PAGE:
SECOND BAPTIST

Information Overload

We live in an information age. Facts and figures about any topic under the sun are literally at our fingertips. How long will the monarch caterpillar remain in its chrysalis before emerging as a butterfly? Type the question into Google, and instantly we receive over 500,000 results from all across the internet. Or we can simply ask Alexa or Siri or Google, and receive a definitive, single answer to our question without having to sift through the information ourselves.

Information is readily available to us. We have come to rely on, expect, and even demand instantaneous answers to our questions becoming frustrated when information is delayed or harder to find than one click. “But I really need to know about the monarch chrysalis in my backyard now,” we think as we pick up our phones to find the answer.

But how does our need for constant information and immediate answers impact our relationship with God?

Let’s consider the words of Proverbs 9:10-

“Fear of the LORD is the foundation of wisdom. Knowledge of the Holy One results in good judgment.” (NLT)

Knowledge here is not facts and figures or sheer information. Rather this knowledge is an experiential, deep, relational knowing- the kind of knowing that only comes over time. I could spend a few minutes looking up and reading information on the internet about Monarch butterflies, but no amount of information replaces simply observing the caterpillar eating our milkweed, forming a chrysalis on our bird of paradise, and finally emerging as a beautiful Monarch butterfly right outside the widows of my sunroom. But this process has taken weeks not seconds.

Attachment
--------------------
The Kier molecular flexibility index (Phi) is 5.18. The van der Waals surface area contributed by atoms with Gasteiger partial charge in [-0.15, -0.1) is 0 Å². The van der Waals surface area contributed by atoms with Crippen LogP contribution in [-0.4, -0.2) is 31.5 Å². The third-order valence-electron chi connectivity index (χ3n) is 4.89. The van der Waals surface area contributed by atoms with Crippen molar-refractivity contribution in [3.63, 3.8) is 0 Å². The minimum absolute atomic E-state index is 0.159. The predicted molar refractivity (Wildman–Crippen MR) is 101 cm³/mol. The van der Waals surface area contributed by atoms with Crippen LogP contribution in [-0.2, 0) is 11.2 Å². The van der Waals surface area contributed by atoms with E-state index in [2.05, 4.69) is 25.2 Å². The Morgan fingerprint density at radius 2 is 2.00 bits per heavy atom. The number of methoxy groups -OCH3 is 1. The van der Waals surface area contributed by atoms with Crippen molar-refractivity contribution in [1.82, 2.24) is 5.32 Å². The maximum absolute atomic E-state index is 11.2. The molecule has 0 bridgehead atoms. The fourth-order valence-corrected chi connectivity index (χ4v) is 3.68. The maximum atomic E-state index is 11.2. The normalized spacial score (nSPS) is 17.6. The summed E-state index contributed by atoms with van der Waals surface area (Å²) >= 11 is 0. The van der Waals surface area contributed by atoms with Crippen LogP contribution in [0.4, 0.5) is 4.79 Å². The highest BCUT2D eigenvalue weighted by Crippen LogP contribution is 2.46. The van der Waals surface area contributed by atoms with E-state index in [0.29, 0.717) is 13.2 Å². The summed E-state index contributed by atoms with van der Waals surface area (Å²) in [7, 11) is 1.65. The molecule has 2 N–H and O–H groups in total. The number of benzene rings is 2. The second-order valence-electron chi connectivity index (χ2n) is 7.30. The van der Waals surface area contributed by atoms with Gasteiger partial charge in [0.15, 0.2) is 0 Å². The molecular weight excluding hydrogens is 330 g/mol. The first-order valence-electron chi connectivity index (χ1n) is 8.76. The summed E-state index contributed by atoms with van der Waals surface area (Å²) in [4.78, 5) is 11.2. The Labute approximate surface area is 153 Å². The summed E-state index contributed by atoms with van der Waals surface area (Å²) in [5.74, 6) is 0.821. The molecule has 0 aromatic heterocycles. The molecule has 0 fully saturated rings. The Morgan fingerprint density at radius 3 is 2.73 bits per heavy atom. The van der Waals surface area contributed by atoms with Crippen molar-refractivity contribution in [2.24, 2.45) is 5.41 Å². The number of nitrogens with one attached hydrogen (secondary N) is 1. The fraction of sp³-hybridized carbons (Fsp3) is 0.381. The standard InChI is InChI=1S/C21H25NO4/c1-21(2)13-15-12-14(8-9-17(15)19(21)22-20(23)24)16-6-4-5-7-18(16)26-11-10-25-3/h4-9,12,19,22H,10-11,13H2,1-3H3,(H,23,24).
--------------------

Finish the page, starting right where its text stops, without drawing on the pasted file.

The same is true with God. Often we come to Scripture looking for information or we pray expecting immediate answers or instant change. And we become frustrated when we fail to learn anything new or answers elude us. But knowing God is not about information gathering or finding answers, and it is most certainly not instantaneous. Knowing God grows through years of following him, observing and experiencing his work in our lives, sitting in his presence, listening to his voice, and attuning our hearts to his frequency. Knowing God is experiential, and it grows out of a relationship.

In this age of constant information and fast-paced, frenzied action this is quite a countercultural idea. But may we all take time today to put down our phones, turn off the news, and spend time in God’s presence.